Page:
Settlement Support Coordinator
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The region of Canterbury consists primarily of the Canterbury Plains and the surrounding mountains, and is New Zealand’s largest region by area, and second largest by population.
While it is now almost entirely farmland of one sort or another, before human habitation by Maori the region was covered in scrub and beech forests, populated by the flightless emu-like moa, the tallest bird that has ever lived.
Fires destroyed most of this original bush, and by the late 19th century European settlers had introduced new grasses and trees, and sheep for farming. By the 1860s there were over three million sheep in the region, and it was well on its way to becoming the farming powerhouse it remains until this day.
The region is made up of North, Mid and South Canterbury which are separated by the Rakaia and Rangitata Rivers, and Christchurch – the South Island’s largest city.
For 170 years Christchurch has prospered as the hub of a particularly successful piece of New Zealand’s agricultural history.
However in September 2010 the City suffered the first of a series of substantial earthquakes, which then over the next 9 months rendered much of the central city and many thousands of residential homes uninhabitable.
These events have created a unique and unparalleled situation for the city and its residents. A time of great personal and community suffering, and great challenge and opportunity.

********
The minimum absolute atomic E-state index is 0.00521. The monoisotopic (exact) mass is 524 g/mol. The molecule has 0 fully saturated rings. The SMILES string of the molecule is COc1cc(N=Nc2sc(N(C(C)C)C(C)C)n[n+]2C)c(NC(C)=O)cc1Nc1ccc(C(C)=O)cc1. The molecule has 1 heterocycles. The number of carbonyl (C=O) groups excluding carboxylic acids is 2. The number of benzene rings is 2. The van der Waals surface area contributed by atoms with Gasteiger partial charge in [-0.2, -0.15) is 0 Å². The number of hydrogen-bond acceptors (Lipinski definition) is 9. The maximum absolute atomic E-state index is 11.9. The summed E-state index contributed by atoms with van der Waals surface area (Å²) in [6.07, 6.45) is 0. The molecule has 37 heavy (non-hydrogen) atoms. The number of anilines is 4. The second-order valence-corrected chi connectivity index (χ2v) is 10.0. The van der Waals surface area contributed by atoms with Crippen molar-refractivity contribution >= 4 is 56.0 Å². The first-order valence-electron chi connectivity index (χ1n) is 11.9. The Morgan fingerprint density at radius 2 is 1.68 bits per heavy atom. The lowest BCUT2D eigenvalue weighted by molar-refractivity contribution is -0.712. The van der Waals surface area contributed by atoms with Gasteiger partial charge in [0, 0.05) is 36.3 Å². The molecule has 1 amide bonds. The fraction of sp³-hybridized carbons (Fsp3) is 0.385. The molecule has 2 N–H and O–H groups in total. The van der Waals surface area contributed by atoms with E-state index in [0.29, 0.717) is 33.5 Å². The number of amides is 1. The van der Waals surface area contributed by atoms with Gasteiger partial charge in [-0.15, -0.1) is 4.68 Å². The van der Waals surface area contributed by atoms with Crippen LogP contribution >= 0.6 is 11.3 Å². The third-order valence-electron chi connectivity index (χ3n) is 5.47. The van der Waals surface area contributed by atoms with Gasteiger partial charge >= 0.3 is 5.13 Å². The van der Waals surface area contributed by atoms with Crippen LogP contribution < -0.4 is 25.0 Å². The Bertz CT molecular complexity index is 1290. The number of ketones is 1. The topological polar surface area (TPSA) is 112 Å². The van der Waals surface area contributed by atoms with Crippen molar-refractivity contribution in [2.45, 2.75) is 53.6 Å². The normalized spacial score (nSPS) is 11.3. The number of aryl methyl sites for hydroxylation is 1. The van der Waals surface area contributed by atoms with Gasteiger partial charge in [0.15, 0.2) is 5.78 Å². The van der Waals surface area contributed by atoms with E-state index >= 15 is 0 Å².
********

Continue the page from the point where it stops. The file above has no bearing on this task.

Thanks to the foresight of government some decades before, insurance existed for such an event. It has not met all costs, but has greatly increased the overall amount available to help rebuild the city.
Christchurch is known as the Garden City. When the first large earthquake struck it was just getting ready to host the country’s largest gardening event, the Ellerslie Flower Show.
Many billions of dollars will be spent as the residents reclaim and revitalise their regional capital, providing at least in the medium term a strong local economy to look forward to.
While the scale of work to be done is large, the region remains one of the most profitable, and the recreation possibilities for residents are still remarkable.
The government also provides support for newcomers to create their own local networks.
To find out more, visit the Canterbury Newcomers Network.
The Newcomers Network is supported by Settling In, an initiative of Family and Community Services (Ministry of Social Development).